McCutcheon v. FEC involved a First Amendment challenge to the constitutionality of campaign finance legislation that established aggregate contribution limits in federal elections. Federal law permitted an individual to make a total of $123,200 in contributions in each two-year election cycle ($48,600 to candidates and $74,600 to parties and non-party political committees). The district court rejected Shaun McCutcheon’s challenge to the aggregate limits, and the Supreme Court noted probable jurisdiction.
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On June 28, 2010, the Supreme Court ruled that the 14th Amendment requires state and local governments to respect the Second Amendment. CAC had urged this result in our brief, arguing that the individual right to bear arms, recognized in District of Columbia v. Heller (2008), is “incorporated” against state action via the Privileges or Immunities Clause of the 14th Amendment.
At issue in Medina v. Arizona was whether an autopsy report created as part of a homicide investigation is considered “testimonial” under the Sixth Amendment’s Confrontation Clause, which guarantees a criminal defendant the right “to be confronted with the witnesses against him.”
Michigan v. EPA involved a challenge to the EPA’s Air Toxics Rule—a regulation that addresses the risks associated with the emissions of hazardous air pollutants (HAPs) like mercury and arsenic from coal- and oil-fired power plants.
On September 4th, 2012, CAC filed an amicus curiae brief in the Supreme Court in support of the Petition for a Writ of Certiorari in Miller v. Louisiana. In 2003, petitioner Corey Miller was convicted of murder in the second degree by a 10-2 jury vote. Louisiana is one of just two states that permit conviction by a non-unanimous jury. Miller, a recording artist, had been found guilty of the shooting death of a 16-year-old fan during an altercation outside a Baton Rouge nightclub.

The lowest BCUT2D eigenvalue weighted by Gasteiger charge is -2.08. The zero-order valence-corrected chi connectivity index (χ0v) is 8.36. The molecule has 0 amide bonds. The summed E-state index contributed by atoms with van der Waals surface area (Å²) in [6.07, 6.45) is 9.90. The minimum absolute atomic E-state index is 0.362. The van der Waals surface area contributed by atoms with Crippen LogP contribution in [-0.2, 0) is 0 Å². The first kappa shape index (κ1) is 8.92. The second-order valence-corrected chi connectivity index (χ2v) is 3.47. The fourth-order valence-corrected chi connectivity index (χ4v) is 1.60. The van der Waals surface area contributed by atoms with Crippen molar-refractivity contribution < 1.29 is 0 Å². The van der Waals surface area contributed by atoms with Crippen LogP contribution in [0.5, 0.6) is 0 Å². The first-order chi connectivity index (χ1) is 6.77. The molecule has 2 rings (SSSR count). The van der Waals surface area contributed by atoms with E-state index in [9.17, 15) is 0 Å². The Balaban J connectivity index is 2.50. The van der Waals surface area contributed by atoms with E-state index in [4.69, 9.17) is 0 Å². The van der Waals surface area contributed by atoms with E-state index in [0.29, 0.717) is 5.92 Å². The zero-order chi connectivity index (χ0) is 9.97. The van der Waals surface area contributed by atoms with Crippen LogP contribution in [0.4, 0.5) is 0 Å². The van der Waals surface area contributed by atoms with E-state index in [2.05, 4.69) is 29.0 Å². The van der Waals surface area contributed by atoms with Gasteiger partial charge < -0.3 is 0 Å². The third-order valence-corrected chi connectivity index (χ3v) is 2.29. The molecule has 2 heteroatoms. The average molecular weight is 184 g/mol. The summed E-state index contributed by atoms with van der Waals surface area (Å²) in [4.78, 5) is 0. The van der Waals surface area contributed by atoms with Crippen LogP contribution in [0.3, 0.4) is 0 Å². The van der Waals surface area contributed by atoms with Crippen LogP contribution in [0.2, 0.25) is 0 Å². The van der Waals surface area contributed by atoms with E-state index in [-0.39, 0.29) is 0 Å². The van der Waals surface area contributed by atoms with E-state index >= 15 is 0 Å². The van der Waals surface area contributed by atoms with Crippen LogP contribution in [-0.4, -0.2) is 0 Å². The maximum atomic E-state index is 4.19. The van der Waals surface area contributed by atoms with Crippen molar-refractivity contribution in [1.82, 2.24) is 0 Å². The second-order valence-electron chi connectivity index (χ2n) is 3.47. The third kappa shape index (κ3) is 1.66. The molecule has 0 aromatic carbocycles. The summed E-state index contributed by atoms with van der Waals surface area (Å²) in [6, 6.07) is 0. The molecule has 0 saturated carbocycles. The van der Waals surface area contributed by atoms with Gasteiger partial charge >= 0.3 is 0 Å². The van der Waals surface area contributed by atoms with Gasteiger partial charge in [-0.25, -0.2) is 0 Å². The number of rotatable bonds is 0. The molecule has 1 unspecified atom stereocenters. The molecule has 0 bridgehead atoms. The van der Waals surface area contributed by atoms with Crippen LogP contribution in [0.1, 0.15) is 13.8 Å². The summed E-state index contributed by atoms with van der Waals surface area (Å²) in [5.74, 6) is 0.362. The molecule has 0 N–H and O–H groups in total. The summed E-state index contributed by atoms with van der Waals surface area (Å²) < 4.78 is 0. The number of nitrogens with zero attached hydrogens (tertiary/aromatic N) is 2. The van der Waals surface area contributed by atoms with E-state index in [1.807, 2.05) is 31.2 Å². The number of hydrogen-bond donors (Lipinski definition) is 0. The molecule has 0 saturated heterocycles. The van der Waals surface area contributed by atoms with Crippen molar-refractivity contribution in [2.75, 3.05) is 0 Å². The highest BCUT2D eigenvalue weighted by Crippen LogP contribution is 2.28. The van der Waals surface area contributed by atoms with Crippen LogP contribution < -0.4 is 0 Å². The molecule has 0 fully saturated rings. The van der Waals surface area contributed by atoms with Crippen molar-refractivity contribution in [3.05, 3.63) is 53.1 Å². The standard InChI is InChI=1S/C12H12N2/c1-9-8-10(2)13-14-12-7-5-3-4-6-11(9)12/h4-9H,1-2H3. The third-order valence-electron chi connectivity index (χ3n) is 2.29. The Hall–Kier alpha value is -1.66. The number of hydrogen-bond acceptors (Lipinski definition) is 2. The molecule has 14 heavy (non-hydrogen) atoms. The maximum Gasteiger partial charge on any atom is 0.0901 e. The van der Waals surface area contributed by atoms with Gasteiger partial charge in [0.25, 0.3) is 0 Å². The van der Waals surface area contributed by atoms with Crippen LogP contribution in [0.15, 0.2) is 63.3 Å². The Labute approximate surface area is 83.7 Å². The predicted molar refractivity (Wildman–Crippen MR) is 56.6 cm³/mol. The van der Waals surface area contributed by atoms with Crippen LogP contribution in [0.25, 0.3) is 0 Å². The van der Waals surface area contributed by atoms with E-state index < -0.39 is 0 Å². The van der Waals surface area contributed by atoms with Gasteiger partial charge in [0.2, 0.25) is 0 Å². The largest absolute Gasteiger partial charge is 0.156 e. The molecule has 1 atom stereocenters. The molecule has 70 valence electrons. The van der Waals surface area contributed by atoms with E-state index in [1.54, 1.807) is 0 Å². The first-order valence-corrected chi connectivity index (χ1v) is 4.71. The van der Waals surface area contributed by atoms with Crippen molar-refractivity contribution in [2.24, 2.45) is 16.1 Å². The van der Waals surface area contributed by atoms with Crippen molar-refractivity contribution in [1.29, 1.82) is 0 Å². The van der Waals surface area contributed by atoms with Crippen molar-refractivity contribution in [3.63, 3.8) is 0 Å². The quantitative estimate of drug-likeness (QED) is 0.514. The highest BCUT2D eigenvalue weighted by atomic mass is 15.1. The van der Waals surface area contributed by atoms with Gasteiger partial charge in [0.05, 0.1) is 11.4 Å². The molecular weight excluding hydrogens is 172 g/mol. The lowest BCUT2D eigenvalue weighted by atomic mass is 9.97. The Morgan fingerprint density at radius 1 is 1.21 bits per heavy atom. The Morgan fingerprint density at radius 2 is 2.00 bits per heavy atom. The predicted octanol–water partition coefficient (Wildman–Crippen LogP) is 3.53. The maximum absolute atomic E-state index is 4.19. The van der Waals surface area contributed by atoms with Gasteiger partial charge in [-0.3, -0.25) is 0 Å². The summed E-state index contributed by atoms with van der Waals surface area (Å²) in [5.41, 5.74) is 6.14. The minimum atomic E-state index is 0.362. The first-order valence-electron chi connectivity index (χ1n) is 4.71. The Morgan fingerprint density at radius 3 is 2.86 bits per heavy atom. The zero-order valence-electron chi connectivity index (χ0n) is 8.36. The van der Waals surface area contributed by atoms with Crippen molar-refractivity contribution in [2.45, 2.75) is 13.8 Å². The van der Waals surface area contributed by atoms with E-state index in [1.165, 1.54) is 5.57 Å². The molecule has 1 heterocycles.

CAC’s brief urges the Supreme Court to reaffirm that the Sixth Amendment right to trial by jury requires that a criminal conviction be based on a unanimous jury verdict, and that the Fourteenth Amendment requires states to recognize that right. The brief cites constitutional text and history on both points. Founders from John Adams to James Madison understood jury unanimity to be a bulwark of liberty, as essential to the jury trial right as the right to a jury of one’s neighbors and peers. The framers of the Fourteenth Amendment, which applied the guarantees of the Bill of Rights to the states, specifically mentioned the right to a jury trial as one of the fundamental rights newly protected against state infringement.
On February 19, 2013, the Supreme Court denied certiorari in the case.
Montgomery v. Louisiana addressed whether the Supreme Court’s 2012 ruling in Miller v. Alabama, which held that sentencing schemes that mandate life without the possibility of parole for juveniles are unconstitutional under the Eighth Amendment, created a new substantive rule that applies retroactively to cases on collateral review.
In Moore v. Texas, the Supreme Court was asked to decide, among other things, whether the Eighth Amendment’s prohibition against cruel and unusual punishment is violated by the execution of an inmate after an extended period of incarceration, especially when much of that time has been spent in solitary confinement.
On October 7, 2010, the en banc Ninth Circuit held, in an unsigned and flawed per curiam opinion, that “a section 2 Voting Rights Act challenge to a felon disenfranchisement law based on the operation of a state’s criminal justice system must at least show that the criminal justice system is infected by intentional discrimination or that the felon disenfranchisement law was enacted with such intent.”